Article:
SH: And you already have a start on a new record?

MH: Oh yeah, it’s the one I’d started before Sketches. So I already had a whole kind of album demoed out - which, obviously, I’m changing the idea. It’s good that I didn’t do it at the time, ‘cause I was kinda trying to write a song cycle, and I thought it was about a particular thing, and I’ve realized now that it’s actually about something else. Which is nice. It’s actually more about - well, I thought it was kinda loosely based on the notion of love and what this idea that people - you know, like love is the kind of the empowering thing and a reason to keep going or whatever, which is kind of a preposterous notion really in itself. But I’ve realized it’s more about that being a preposterous notion, so it’s not really a song cycle about love, it’s a song cycle about something completely different! [laughter] The flip side of that, in a way, really. And so, the kind of balance of what I need to, or of how I have to direct the work, is actually quite different, I’ve realized. Actually I’d been on the wrong path with aspects of it, so I’m glad I’ve had the time to put that on the back burner. And now I’ve finally come back to it and I’ve been kind of writing these little link songs, but it is meant to be like a song cycle. So, hopefully I can figure it out. As a musician or a songwriter, it’s about figuring out what you want to do. And once you figure out what you want to do, then it’s ok. So I’m almost there. I almost know what I want to make!

SH: I think that’s the hardest part.

MH: Yeah! It’s the hardest part. Actually going, “Yeah, it’s right. It’s what I want to do. Yes.” Because it’s a big commitment to go through. To make the next album, and then you gotta put it out, and then the whole thing comes in behind it. I mean that’s what you want to be doing. But it’s also like, if you put it into a record company, if they still exist in six months, then you know they’ve got expectations, or they want you to tour, so the whole thing kinda becomes - but you want to do it for that purpose too, you know. So it becomes a whole commitment into that next project. So then you’ve gotta decide whether you want to do that too! [laughter] Do I want to go into that zone? I’m kind of at that point. So, I’ll be deciding that when I go home in November, I’ll be kind of trying to make the final moves and the final decisions about where I want to take it, and whether I’m ready to take it there. So, I’ve got a lot of stuff there. A lot of material.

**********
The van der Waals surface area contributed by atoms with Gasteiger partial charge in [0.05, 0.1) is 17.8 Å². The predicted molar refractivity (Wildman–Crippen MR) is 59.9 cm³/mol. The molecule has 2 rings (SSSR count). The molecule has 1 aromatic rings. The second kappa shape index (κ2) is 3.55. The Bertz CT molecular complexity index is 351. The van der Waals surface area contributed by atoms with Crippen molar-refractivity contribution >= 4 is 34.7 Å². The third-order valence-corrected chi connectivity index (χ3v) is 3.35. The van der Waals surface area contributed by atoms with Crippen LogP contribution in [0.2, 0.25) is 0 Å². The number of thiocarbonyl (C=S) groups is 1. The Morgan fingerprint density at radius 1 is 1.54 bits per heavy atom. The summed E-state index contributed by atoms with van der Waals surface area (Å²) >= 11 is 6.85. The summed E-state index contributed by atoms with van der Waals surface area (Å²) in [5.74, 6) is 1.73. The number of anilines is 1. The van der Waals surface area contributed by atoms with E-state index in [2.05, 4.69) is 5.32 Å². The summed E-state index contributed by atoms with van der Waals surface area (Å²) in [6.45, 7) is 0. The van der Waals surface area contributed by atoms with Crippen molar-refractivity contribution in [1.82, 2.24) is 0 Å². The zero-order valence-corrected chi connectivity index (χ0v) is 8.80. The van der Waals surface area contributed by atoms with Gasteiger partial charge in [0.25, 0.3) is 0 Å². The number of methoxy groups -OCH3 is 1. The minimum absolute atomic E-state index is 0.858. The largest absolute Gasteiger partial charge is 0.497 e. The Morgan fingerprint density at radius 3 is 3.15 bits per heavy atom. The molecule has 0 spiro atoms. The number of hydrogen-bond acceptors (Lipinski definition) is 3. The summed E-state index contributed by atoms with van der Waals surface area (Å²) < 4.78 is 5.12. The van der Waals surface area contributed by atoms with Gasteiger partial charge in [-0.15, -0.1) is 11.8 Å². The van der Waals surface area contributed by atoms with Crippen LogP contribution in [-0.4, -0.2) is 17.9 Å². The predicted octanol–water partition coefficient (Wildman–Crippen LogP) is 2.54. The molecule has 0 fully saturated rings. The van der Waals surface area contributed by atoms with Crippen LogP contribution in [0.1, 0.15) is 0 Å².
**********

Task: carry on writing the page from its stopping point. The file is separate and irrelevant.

SH: Is it mostly songs that you’ve written?

MH: It’s a mixture. So it’s a bit more like halfway between the first two albums and the Sketches album I suppose. Which is partly why I decided to follow through the Sketches project first. Because I really felt that it would send a stronger message about my artistic intention, than doing another album that might have seemed just similar to the first couple, but that I’d written maybe a bit more on. Which to me is, you know, I don’t have any problem with that - I like that, I like interpreting and pulling out little-known songs, or unknown songs, or unreleased songs. I have done quite a few unreleased songs by people - it’s not exactly doing a cover version is it? If it’s never been released, it can’t be a cover, technically speaking. So I really like doing that, and I think it’s really valid. For me it’s particularly valid; it’s a very valid art form to work in. So that’s almost like the model of writing an album is a bit more unusual for me, you know. A bit more of a one-off and something I probably won’t do again because it’s not my kind of my normal thing. So I’m really happy, there’ll be a mixture of so-called covers, and my own material, probably about fifty-fifty, I’m not sure about how it will work. I’ll have to make those decisions.

SH: Do you feel that songwriting has become a little easier for you now?

MH: Yeah. I think just the practice of those things, you get into a system with them, yeah. So, if I approach writing a song now I kinda have a much better idea of how I can go about it. And it’s like anything you know, you bounce up and down on a trampoline and do a somersault, then you know better how to do it the next time. So it’s sort of the same thing, in a way. Just the exercise, the actual process of doing it. Systems that you can adopt to go, to just to try and get something out there, you know. But I need to have something that I actually want to write about, then I kind of know that I can sit down and just work at it ‘til things that I like start coming. Which is the same with this album - I’ve got those things. If I understand what it is I’m trying to say, then I’ll know what to write, which songs are missing from the idea.

SH: And I think I read awhile back that you wanted to do a Wallbangers record too?